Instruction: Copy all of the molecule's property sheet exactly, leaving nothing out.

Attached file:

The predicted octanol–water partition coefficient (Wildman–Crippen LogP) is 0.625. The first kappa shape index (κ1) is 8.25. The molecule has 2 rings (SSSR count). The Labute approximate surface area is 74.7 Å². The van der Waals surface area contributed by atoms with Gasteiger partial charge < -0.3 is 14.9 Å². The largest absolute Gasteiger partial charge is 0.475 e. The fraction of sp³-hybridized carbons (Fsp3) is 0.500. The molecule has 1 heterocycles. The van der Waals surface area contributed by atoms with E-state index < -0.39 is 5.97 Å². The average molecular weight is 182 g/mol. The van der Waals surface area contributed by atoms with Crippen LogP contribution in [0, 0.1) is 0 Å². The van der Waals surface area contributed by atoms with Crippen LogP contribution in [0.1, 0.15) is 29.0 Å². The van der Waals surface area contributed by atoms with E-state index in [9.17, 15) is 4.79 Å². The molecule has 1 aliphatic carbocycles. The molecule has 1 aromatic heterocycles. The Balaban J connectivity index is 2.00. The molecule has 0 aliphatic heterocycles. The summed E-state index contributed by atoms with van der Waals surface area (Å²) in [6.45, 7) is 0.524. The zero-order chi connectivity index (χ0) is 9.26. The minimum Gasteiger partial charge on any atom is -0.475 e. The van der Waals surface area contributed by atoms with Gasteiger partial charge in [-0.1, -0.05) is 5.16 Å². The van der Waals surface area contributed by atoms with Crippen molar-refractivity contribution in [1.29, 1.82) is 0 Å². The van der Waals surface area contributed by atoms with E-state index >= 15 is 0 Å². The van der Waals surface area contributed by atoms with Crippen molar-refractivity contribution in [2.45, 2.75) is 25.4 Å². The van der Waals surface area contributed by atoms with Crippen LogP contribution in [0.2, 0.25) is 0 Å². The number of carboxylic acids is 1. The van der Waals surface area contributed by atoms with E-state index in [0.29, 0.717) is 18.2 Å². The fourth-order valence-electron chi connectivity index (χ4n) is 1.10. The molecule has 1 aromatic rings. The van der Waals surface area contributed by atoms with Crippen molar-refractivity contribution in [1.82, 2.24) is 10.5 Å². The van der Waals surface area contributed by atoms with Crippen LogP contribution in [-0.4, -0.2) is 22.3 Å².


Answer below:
The predicted octanol–water partition coefficient (Wildman–Crippen LogP) is 0.625. The first kappa shape index (κ1) is 8.25. The molecule has 2 rings (SSSR count). The Labute approximate surface area is 74.7 Å². The van der Waals surface area contributed by atoms with Gasteiger partial charge < -0.3 is 14.9 Å². The largest absolute Gasteiger partial charge is 0.475 e. The fraction of sp³-hybridized carbons (Fsp3) is 0.500. The molecule has 1 heterocycles. The van der Waals surface area contributed by atoms with E-state index < -0.39 is 5.97 Å². The average molecular weight is 182 g/mol. The van der Waals surface area contributed by atoms with Crippen LogP contribution in [0, 0.1) is 0 Å². The van der Waals surface area contributed by atoms with Crippen LogP contribution in [0.1, 0.15) is 29.0 Å². The van der Waals surface area contributed by atoms with E-state index in [9.17, 15) is 4.79 Å². The molecule has 1 aliphatic carbocycles. The molecule has 1 aromatic heterocycles. The Balaban J connectivity index is 2.00. The molecule has 0 aliphatic heterocycles. The summed E-state index contributed by atoms with van der Waals surface area (Å²) in [6.45, 7) is 0.524. The zero-order chi connectivity index (χ0) is 9.26. The minimum Gasteiger partial charge on any atom is -0.475 e. The van der Waals surface area contributed by atoms with Gasteiger partial charge in [-0.1, -0.05) is 5.16 Å². The van der Waals surface area contributed by atoms with Crippen molar-refractivity contribution in [1.29, 1.82) is 0 Å². The van der Waals surface area contributed by atoms with E-state index >= 15 is 0 Å². The van der Waals surface area contributed by atoms with Crippen molar-refractivity contribution in [2.45, 2.75) is 25.4 Å². The van der Waals surface area contributed by atoms with Crippen LogP contribution in [0.2, 0.25) is 0 Å². The number of carboxylic acids is 1. The van der Waals surface area contributed by atoms with E-state index in [0.29, 0.717) is 18.2 Å². The fourth-order valence-electron chi connectivity index (χ4n) is 1.10. The molecule has 1 aromatic rings. The van der Waals surface area contributed by atoms with Crippen molar-refractivity contribution in [1.82, 2.24) is 10.5 Å². The van der Waals surface area contributed by atoms with Crippen LogP contribution in [-0.4, -0.2) is 22.3 Å².